Fine adds insult to injury Theft: One driver's tale of woe begins when his car was stolen. The good news: He got it back. The bad news: It was ticketed while the thief had it. Guess who was told to pay?

Intrepid Commuter

December 29, 1997

CHEVY FLEISCHMAN will always remember 1997 as the Year of the Soak -- as in the financial bath he took at the hands of a car thief, Baltimore's awesome bureaucracy and even the city police force.

Fleischman's woes started in June when his car was stolen. Informed by a police officer that the vehicle had been located, Fleischman was told that if he went to the city's impound lot within one day to claim it, he would not have to pay a fee.

It seems that this was not the case. Fleischman claims it cost him $70 to retrieve his car and "city police deny that the statement was ever made."

Still smarting from the car theft and the reception he got at the impound lot, Fleischman had to face the city's parking fine division -- after his vehicle was slapped with a $20 parking ticket during the time it was stolen.

Enter the bureaucrats.

"I informed the parking fine division of Baltimore City that my car was stolen and I had a copy of the report from the impound lot indicating so. This was insufficient," Fleischman informed your wheelster.

"I was told I must submit $10 to obtain a copy of the police report and then submit that to avoid paying the $20 fine."

Unfortunately, Fleischman was about to leave for an overseas trip -- and he returned to Baltimore to find the $20 fine had more than doubled with late penalties of $32.

"The absurdity of the process astounds me," Fleischman declared -- and Intrepid heartily agrees.

It's best not to fight City Hall -- but how can you help it when your car is vandalized, stolen and parked illegally, then ticketed?

Here are a few suggestions: Perhaps meter maids could be more vigilant in 1998 and run the tags of cars they are about to ticket to see whether the vehicle is hot. Or perhaps the city should set up a program to aid victims of car theft who are forced to fight through the bureaucratic jungle once the vehicle is located.

It's time someone came to the aid of victims such as Fleischman -- who was robbed not once, but twice.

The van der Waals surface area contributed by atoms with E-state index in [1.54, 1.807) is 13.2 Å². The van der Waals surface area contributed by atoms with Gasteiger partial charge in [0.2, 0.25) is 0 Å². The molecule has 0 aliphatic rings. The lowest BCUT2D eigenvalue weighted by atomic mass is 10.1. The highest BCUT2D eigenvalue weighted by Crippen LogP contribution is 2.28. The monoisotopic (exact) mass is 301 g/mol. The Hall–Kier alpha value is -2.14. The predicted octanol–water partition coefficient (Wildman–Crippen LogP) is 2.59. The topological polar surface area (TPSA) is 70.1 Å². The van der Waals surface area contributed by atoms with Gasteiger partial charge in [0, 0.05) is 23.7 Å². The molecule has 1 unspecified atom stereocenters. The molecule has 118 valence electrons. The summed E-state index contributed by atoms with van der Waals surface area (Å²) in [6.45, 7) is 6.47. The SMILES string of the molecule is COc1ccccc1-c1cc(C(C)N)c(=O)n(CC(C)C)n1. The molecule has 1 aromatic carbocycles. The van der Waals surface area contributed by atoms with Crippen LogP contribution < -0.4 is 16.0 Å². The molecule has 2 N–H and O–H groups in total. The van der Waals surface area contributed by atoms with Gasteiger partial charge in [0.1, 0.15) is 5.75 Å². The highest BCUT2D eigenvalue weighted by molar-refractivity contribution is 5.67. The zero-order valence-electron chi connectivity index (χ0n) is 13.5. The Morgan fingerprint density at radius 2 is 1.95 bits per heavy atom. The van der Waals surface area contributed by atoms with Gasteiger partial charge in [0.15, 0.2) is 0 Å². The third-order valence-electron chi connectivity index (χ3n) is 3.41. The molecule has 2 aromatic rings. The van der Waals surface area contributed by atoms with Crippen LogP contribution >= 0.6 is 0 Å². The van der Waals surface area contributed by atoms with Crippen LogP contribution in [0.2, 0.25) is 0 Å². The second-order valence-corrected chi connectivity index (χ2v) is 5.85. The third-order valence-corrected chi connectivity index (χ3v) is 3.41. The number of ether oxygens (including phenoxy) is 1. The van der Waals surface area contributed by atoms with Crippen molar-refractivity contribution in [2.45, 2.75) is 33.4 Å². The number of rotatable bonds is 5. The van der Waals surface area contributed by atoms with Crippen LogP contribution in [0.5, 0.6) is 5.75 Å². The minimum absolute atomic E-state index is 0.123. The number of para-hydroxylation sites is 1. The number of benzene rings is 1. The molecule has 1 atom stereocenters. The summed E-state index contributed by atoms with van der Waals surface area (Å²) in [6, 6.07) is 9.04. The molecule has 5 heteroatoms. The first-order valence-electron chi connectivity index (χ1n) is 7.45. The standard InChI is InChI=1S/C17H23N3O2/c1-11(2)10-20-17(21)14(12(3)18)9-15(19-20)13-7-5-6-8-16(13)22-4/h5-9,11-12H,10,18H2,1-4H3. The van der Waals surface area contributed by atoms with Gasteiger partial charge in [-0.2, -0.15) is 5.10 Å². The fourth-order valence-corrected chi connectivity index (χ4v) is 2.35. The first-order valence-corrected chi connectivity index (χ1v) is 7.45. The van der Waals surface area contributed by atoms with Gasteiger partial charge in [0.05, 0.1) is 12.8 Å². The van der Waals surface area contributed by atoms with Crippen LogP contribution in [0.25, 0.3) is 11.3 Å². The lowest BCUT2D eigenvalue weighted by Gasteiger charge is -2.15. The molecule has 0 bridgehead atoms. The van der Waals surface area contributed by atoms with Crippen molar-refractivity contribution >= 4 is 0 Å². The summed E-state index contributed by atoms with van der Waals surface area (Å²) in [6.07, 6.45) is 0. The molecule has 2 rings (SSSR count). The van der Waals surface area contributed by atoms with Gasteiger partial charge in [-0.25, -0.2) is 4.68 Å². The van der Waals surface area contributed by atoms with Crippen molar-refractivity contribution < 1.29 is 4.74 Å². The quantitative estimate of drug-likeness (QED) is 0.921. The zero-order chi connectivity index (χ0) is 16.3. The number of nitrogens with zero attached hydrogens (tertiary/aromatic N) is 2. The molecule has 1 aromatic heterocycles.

Intrepid seeks snowbirds who travel by train

Calling all Marylanders who plan to make the trek from Virginia to Florida on Amtrak's Auto Train next month. Call the Intrepid hot line at 410-783-1800, Ext. 4305, or from Anne Arundel County, dial 410-268-7736 and leave your name and phone number. A Sun reporter would like to interview you.

Lower gas prices get more holiday drivers going

Gas prices were nearly 13 cents cheaper in early December over last year's prices, AAA of Maryland reported last week.

That translates into an average of $1.17 per gallon for self-serve unleaded fuel this month -- less than December 1996's price of $1.30. The prices came from a survey of 30 gas stations in Maryland, excluding Prince George's, Charles and Montgomery counties.

Experts say the savings are a result of a drop in demand for fuel, which contributes to the pricing.

With the lower gas prices, AAA predicts many Marylanders are traveling to New York, Williamsburg, Va., and Orlando, Fla., this holiday season, joining the expected 44.5 million people expected to travel 100 miles or more through New Year's weekend.

That's an all-time record, AAA says, and part of a trend that has seen holiday travel increase 26 percent over the past five years. Travelers are using the holidays to vacation as well as to visit relatives.


Maryland Transportation Authority police cars are equipped with LoJack Auto Recovery Network devices. The LoJack tracking system allows police cars to locate stolen vehicles that are using a transmitter and homing device. Transportation authority police vehicles patrol Baltimore-Washington International Airport, the Fort McHenry and Harbor tunnels and the Key Bridge. Look out for a new traffic pattern in Edgemere and Sparrows Point beginning Jan. 5. The existing Exit 43 ramp from Interstate 695 to Routes 158 and 157 will be closed permanently. The ramp will be replaced by a temporary exit just north of the Key Bridge toll plaza just before the Bear Creek crossing. Drivers are urged to use caution while adjusting to this new flow.

Pub Date: 12/29/97

Baltimore Sun Articles
Please note the green-lined linked article text has been applied commercially without any involvement from our newsroom editors, reporters or any other editorial staff.